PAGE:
Calculus Of One Real Variable By Pheng Kim Ving
Chapter 7: The Exponential And Logarithmic Functions Section 7.6: The Hyperbolic Functions

 

7.6
The Hyperbolic Functions

 

 

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1. Definitions

 

The hyperbolic functions are defined in terms of the natural exponential function ex. For example, the hyperbolic sine
function is defined as (ex ex)/2 and denoted sinh, pronounced shin , so that sinh x = (ex ex)/2.

 

Definition 1.1

 

 

 

We'll see later on the reasons why these functions are named the way they are. There are 6 hyperbolic functions, just as
there are 6 trigonometric functions. The
sinh and cosh functions are the primary ones; the remaining 4 are defined in
terms of them.

 

Example 1.1

 

Simplify the expression tanh ln x.

 

Solution


EOS

 

Note that we simplify the given hyperbolic expression by transforming it into an algebraic expression.

 

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2. Properties

 

 

 

 

These properties can be proved easily using the definitions of sinh and cosh. For example, we prove property [2.5] as
follows:

 

 

Reasons For The Naming

 

Consider the trigonometric or circular functions. The equation of the unit circle in the uv-coordinate system is u2 + v2 = 1.
For any real number
x, we have cos2 x + sin2 x = 1; thus the point (cos x, sin x) lies on the circle u2 + v2 = 1. Now
consider the hyperbolic functions. For any real number
x, we have cosh2 x sinh2 x = 1; thus the point (cosh x, sinh x)
lies on the curve
u2 v2 = 1, which is a hyperbola. This explains the name hyperbolic functions.

 

Clearly the above properties of sinh and cosh are similar to those of the trigonometric functions sin and cos. For example,
the properties
sinh 0 = 0, cosh 0 = 1, and cosh2 x sinh2 x = 1 are similar to the properties sin 0 = 0, cos 0 = 1, and
cos2 x + sin2 x = 1 respectively. This similarity has led to the naming of them as hyperbolic sine and hyperbolic cosine
respectively.

 

The remaining 4 hyperbolic functions are defined in terms of sinh and cosh, hence they're also hyperbolic functions; and
they're defined in terms of
sinh and cosh in the same fashion that the 4 trigonometric functions tan, cot, sec, and csc
are defined in terms of
sin and cos; this explains their names.

 

Example 2.1

 

Derive from the addition identities for sinh(x + y) and cosh(x + y) the identity:

 

 

Also see Problem & Solution 2.

 

Solution

EOS

 

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3. Differentiation

 

 

 

 

Formula [3.1] is proved as follows:

 

 

The three remaining formulas can be established analogously.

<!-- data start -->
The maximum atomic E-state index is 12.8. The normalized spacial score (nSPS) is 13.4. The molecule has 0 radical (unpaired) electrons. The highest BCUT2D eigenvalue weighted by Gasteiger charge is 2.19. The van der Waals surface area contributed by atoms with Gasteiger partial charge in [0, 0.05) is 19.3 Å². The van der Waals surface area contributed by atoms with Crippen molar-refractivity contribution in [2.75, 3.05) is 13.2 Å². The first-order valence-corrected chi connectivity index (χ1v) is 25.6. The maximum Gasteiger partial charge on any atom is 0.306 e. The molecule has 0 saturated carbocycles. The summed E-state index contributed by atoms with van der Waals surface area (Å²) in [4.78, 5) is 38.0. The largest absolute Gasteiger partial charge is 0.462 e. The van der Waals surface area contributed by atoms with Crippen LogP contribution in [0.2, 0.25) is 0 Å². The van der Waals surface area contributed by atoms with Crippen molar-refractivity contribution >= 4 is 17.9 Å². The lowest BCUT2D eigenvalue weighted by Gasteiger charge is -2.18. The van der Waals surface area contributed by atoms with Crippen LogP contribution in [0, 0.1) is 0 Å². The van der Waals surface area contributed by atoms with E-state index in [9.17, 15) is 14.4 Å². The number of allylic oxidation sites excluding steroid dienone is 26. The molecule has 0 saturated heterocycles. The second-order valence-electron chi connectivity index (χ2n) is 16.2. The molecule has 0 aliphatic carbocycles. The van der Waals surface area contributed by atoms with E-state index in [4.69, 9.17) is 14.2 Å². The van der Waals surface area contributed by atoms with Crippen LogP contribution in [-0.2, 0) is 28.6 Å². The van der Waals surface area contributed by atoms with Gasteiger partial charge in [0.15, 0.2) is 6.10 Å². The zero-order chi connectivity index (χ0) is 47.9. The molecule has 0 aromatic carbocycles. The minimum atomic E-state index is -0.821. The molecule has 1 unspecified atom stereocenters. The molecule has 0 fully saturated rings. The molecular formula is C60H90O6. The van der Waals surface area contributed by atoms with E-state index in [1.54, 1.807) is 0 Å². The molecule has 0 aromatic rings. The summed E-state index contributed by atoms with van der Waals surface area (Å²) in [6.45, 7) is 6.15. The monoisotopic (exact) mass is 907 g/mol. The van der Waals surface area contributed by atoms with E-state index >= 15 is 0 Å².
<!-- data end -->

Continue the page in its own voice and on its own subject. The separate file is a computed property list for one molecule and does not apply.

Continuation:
Remark that these differentiation formulas for the hyperbolic functions parallel those for the trigonometric functions,
except for 2 differences in sign: of (
d/dx) cosh x and of (d/dx) sech x.

 

Example 3.1

 

Differentiate y = sinh(x2 + 1).

 

Solution

y' = cosh(x2 + 1)(2x) = 2x cosh(x2 + 1).

EOS

 

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4. Graphs

 

 

The graph of y = sech x is sketched in Fig. 4.5. For any x, the point of the graph of y = sech x at x can be obtained by
taking the reciprocal of the height of the graph of
y = cosh x at x. The line y = 0 (the x-axis) is the horizontal asymptote
of the graph of
y = sech x.

 

 

Note that we can also use the 1st and 2nd derivatives of the hyperbolic functions to examine the increase/decrease and
concavity of their graphs.

 

Fig. 4.1

 

Graph of y = sinh x.

 

Fig. 4.2

 

Graph of y = cosh x.

 

Fig. 4.3

 

Graph of y = tanh x.

 

Fig. 4.4

 

Graph of y = coth x.

 

Fig. 4.5

 

Graph of y = sech x.

 

Fig. 4.6

 

Graph of y = csch x.

 

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Problems & Solutions

 

1. Simplify the following expressions.

 

a. sinh ln x.

 

 

Solution

 

 

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2. In Example 2.1 we derived from the addition identities for sinh(x + y) and cosh (x + y) the identity for tanh(x + y).
Now derive from the same 2 identities the identity:

 

 

Solution

 

 

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3. Find (d/dt) coth e2tx.

 

Solution

 

(d/dt) coth e2tx = ( csch2 e2tx)e2tx(2x) = 2xe2txcsch2 e2tx.

 

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4. Sketch the graph of y = csch (x + 2).

 

Solution

 

The graph of y = csch (x + 2) can be obtained by sliding that of y = csch x to the left by 2 units.

 

 

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5. Consider the differential equation y'' k2y = 0, where k is a constant.
a. Prove that the function
fA,B(x) = Aekx + Bekx, where A and B are constants, is a solution of the differential equation.
b. Prove that the function
gC,D(x) = C cosh kx + D sinh kx, where C and D are constants, is also a solution of the
differential equation.
c. Express
fA,B in terms of g.
d. Express
gC,D in terms of f.

 

Solution

 

 

 

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